A chief scientist in the United Kingdom has recently come out with some rather interesting news for those in his country. David King says that the air pollution inside a car is much more damaging to the health of a child than the air outside, even though the air pollution in the UK continues to exceed the legal levels.
Walking or cycling to school is better for children’s health as cars are “boxes collecting toxic gases,” according to Prof Sir David King. “Children sitting in the backseat of vehicles are likely to be exposed to dangerous levels [of air pollution],” said King. “You may be driving a cleaner vehicle but your children are sitting in a box collecting toxic gases from all the vehicles around you.”
Isn’t climate change fun? Environmental warriors are still clueless though, as they clamor for more laws which will cost them all more money. The warning comes as the UK government faces a third legal defeat for failing to take care of the country’s illegal levels of air pollution. Air pollutants are known to damage children’s developing lungs but recent research also indicates that it harms children’s ability to learn at school and it may damage their DNA. Yet King says that the air outside is still much better for a child’s health that the air inside that oh-so-green car that’s being driven around.
He said new legislation to ban smoking in cars with children had gained widespread support, “So why are we still happy for our children to breathe in toxic emissions in the back of our cars?” King went on to say, “It’s been shown that the health benefits of walking and cycling far outweigh the costs of breathing in pollution. If more drivers knew the damage they could be doing to their children, I think they’d think twice about getting in the car.” Regardless of how clean you think your car is, your child is still inhaling toxic fumes while stuck in that box. And, regardless of the pollution levels in the UK, King still says it’s better for a child to be outside.
A range of experiments, some as far back as 2001, have shown that drivers inside vehicles are exposed to far higher levels of air pollution than those walking or cycling along the same urban routes. Prof Stephen Holgate, an asthma expert at Southampton University and chair of the Royal College of Physicians working party on air pollution, said there was enough evidence to tell parents that walking and cycling exposes their children to less air pollution than driving.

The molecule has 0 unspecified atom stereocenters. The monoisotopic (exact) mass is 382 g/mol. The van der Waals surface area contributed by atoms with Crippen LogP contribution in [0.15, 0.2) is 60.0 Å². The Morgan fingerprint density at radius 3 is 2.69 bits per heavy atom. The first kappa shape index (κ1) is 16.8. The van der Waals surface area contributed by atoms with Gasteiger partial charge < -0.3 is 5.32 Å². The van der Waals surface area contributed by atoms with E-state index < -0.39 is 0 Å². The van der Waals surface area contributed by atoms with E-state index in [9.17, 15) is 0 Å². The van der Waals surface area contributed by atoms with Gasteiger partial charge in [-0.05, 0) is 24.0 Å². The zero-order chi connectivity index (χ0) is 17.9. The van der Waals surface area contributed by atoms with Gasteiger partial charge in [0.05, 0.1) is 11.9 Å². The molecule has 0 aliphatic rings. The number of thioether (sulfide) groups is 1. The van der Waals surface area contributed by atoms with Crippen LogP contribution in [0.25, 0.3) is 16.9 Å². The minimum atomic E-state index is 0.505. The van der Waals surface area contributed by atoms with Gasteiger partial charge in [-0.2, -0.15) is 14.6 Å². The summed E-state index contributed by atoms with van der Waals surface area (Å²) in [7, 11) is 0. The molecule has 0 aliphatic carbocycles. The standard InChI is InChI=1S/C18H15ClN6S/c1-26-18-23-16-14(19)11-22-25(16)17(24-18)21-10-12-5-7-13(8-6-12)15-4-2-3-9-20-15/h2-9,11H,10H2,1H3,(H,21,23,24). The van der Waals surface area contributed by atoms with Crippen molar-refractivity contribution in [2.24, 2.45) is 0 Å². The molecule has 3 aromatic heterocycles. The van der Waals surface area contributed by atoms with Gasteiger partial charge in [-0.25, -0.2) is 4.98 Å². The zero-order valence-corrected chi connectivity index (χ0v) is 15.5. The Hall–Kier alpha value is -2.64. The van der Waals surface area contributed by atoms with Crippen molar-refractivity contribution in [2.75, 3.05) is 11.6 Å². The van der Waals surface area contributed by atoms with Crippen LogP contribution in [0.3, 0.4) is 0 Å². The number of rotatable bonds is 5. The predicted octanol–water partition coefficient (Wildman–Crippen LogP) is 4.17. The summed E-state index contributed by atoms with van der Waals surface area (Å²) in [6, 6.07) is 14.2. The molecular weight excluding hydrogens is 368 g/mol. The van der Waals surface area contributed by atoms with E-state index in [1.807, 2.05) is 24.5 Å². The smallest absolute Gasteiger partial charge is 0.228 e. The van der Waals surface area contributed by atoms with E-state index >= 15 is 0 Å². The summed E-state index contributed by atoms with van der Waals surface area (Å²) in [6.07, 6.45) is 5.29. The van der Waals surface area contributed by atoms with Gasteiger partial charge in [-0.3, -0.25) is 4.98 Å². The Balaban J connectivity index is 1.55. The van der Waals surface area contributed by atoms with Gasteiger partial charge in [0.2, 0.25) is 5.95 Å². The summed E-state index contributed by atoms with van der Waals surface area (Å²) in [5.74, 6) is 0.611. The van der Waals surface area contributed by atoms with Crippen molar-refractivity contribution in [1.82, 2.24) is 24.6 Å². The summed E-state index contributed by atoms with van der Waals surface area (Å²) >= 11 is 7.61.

“It is nine to 12 times higher inside the car than outside,” he said. “Children are in the back of the car and often the car has the fans on, just sucking the fresh exhaust coming out of the car or lorry in front of them straight into the back of the car.” Holgate said that not only are children more susceptible to the poor air quality inside a car than an adult, but the added exercise from being outside and walking or biking to school is a benefit as well.
Ben Barratt, from King’s College London, measured the exposure of people traveling by car, bus, bicycle and walking in London in 2014. “The car driver, by a very long way, was exposed to the highest level of pollution,” he said. “The fumes from the vehicles in front and behind were coming into the car and getting trapped there. It is not true that you can escape pollution by sitting inside a vehicle.”
Recent research has added to the concern about the impact of air pollution on children, beyond the direct harm to their lungs. A study in Barcelona showed that air pollution reduces the ability of children to concentrate and slows their reaction times. “This adds to the evidence that air pollution may have potential harmful effects on neurodevelopment,” the scientists wrote.
A smaller study, in California, showed higher levels of traffic-related air pollution correlated with increased DNA damage in children.” Children may be especially vulnerable to the effects of telomeric DNA damage due to their physical development as well as developing immune system,” said the scientists.
The scientists in the UK are still concerned that their government continues to operate outside the realms of pollution laws – as if governments actually follow their own edicts. Part of the problem is the over regulation and interference of government in the private sector. Most people who drive a lot don’t need to be pressured to buy a fuel efficient car, as doing so saves money on fuel. But governments never see things the way the private sector or an individual would.
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Contributed by Dawn Luger of The Daily Sheeple.